For some people, the Christmas season hasn’t begun until they’ve heard The Hallelujah Chorus of George Frideric Handel’s Messiah. For others, all they know about The Hallelujah Chorus is that it plays when Clark Griswold finally gets his Christmas lights working on Christmas Vacation. Either way, both sides most often agree that it is a great piece of music.
George Frideric Handel was born in Germany in 1685. Even though he was a talented musician and composer, he flunked out of college. He moved to Hamburg, Germany when he was eighteen and began to write operas, but he was only slightly successful. In hopes of greater inspiration, he relocated to Italy and began writing oratorios, large-scale religiously themed musical works for orchestra and voices performed without costumes, scenery, or action. It wasn’t long before George became known as the most acclaimed composer in all of Europe. A few of the top composers in England suggested that he move to London to be near them for creative interaction. Handel loved the city, the language, and the English theater, so he took them up on their offer, moved to England, and became an official British subject in 1727.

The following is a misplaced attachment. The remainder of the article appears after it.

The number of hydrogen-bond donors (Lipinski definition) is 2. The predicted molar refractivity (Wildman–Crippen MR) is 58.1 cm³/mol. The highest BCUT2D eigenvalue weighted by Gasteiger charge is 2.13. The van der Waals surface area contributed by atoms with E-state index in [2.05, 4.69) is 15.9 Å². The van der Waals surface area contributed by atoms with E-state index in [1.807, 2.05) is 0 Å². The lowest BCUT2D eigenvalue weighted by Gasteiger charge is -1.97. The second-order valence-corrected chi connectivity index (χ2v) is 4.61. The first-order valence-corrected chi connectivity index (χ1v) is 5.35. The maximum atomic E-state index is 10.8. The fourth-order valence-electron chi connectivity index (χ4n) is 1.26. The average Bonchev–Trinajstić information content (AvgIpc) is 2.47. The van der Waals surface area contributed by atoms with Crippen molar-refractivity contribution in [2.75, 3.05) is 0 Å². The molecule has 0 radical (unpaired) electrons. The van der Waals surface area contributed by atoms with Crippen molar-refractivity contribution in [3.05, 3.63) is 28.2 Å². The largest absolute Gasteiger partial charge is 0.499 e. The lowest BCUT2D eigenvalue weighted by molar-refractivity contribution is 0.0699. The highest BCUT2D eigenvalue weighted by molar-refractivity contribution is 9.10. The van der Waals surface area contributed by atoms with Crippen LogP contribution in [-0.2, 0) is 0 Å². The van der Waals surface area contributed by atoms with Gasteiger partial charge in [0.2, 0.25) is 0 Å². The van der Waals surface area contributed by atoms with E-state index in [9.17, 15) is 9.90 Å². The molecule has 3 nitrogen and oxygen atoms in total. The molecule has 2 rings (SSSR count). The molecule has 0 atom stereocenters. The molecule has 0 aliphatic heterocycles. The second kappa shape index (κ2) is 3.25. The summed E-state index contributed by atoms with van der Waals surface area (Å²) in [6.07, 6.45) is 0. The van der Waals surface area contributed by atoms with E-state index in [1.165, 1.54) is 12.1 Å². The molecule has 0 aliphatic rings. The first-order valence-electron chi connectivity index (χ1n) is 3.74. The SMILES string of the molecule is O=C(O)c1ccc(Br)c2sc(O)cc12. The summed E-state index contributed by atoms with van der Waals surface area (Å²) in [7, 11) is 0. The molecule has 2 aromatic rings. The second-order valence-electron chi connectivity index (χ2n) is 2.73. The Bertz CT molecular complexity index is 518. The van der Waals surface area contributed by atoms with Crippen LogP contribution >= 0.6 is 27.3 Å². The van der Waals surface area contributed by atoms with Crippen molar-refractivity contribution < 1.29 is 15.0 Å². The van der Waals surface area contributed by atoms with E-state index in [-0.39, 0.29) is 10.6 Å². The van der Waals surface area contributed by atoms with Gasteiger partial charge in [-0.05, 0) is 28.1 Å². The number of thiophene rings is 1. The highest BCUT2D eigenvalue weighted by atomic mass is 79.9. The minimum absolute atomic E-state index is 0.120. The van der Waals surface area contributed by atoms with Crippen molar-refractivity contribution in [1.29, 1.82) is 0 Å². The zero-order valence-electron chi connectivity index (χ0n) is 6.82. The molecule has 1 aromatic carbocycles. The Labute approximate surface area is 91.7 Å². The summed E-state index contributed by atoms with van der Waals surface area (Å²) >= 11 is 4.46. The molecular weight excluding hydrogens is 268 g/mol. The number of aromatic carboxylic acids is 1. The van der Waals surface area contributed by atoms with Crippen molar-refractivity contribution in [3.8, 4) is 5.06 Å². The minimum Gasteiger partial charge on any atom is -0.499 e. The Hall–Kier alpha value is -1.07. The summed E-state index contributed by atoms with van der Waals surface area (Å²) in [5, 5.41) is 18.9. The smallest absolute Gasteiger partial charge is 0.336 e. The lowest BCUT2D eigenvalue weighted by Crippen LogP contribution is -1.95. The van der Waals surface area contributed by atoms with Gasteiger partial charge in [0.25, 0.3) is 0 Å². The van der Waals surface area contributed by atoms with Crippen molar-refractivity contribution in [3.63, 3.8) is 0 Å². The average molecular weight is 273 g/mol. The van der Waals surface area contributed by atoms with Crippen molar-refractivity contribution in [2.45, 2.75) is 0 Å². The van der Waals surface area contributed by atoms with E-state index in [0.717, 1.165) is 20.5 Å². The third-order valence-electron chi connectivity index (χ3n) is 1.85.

George’s success continued in England. He was famous, rich, and powerful, at least for a while. Personal and financial issues began to plague him which impacted his work and his health. Before his 40th birthday, he suffered several strokes, was plagued by rheumatism, and began losing his eyesight. He went from living in riches in an extravagant home to lodging in a small home in a poor section of London.
At the height of his poverty, Handel was contacted by Charles Jennens, a wealthy eccentric, whose ideas were as unusual as his bank account was large. Jennens had an idea for a new oratorio based around the biblical teaching about Jesus, the Messiah. The scriptures inspired Handel. He locked himself in his study and worked night and day. In seven days, he wrote the Christmas section of Messiah. The second portion, known as The Redemption Story, took another nine days. The final section, called The Resurrection and Future Reign of Christ on Heaven and Earth, took a final seven days.